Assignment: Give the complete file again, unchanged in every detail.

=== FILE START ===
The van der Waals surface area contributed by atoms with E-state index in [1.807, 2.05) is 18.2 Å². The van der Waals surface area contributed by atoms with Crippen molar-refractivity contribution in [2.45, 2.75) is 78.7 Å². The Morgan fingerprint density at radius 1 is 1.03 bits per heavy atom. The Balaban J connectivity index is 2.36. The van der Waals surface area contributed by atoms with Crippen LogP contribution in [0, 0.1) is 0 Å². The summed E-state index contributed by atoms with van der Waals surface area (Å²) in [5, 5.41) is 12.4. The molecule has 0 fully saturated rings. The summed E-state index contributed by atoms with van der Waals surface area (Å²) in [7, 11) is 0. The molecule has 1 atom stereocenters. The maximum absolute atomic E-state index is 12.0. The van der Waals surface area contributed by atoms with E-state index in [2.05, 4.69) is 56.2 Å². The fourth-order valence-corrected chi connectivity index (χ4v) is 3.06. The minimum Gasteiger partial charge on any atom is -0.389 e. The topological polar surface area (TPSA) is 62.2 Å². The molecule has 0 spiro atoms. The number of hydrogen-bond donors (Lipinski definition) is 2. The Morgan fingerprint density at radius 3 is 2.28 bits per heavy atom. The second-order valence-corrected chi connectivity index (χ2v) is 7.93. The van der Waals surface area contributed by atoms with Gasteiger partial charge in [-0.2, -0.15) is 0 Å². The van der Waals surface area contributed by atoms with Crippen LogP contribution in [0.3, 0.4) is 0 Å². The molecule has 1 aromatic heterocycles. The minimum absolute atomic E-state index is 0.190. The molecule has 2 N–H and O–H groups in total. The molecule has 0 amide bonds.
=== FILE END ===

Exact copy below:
The van der Waals surface area contributed by atoms with E-state index in [1.807, 2.05) is 18.2 Å². The van der Waals surface area contributed by atoms with Crippen molar-refractivity contribution in [2.45, 2.75) is 78.7 Å². The Morgan fingerprint density at radius 1 is 1.03 bits per heavy atom. The Balaban J connectivity index is 2.36. The van der Waals surface area contributed by atoms with Crippen LogP contribution in [0, 0.1) is 0 Å². The summed E-state index contributed by atoms with van der Waals surface area (Å²) in [5, 5.41) is 12.4. The molecule has 0 fully saturated rings. The summed E-state index contributed by atoms with van der Waals surface area (Å²) in [7, 11) is 0. The molecule has 1 atom stereocenters. The maximum absolute atomic E-state index is 12.0. The van der Waals surface area contributed by atoms with E-state index in [2.05, 4.69) is 56.2 Å². The fourth-order valence-corrected chi connectivity index (χ4v) is 3.06. The minimum Gasteiger partial charge on any atom is -0.389 e. The topological polar surface area (TPSA) is 62.2 Å². The molecule has 0 spiro atoms. The number of hydrogen-bond donors (Lipinski definition) is 2. The Morgan fingerprint density at radius 3 is 2.28 bits per heavy atom. The second-order valence-corrected chi connectivity index (χ2v) is 7.93. The van der Waals surface area contributed by atoms with Gasteiger partial charge in [-0.2, -0.15) is 0 Å². The van der Waals surface area contributed by atoms with Crippen LogP contribution in [0.3, 0.4) is 0 Å². The molecule has 1 aromatic heterocycles. The minimum absolute atomic E-state index is 0.190. The molecule has 2 N–H and O–H groups in total. The molecule has 0 amide bonds.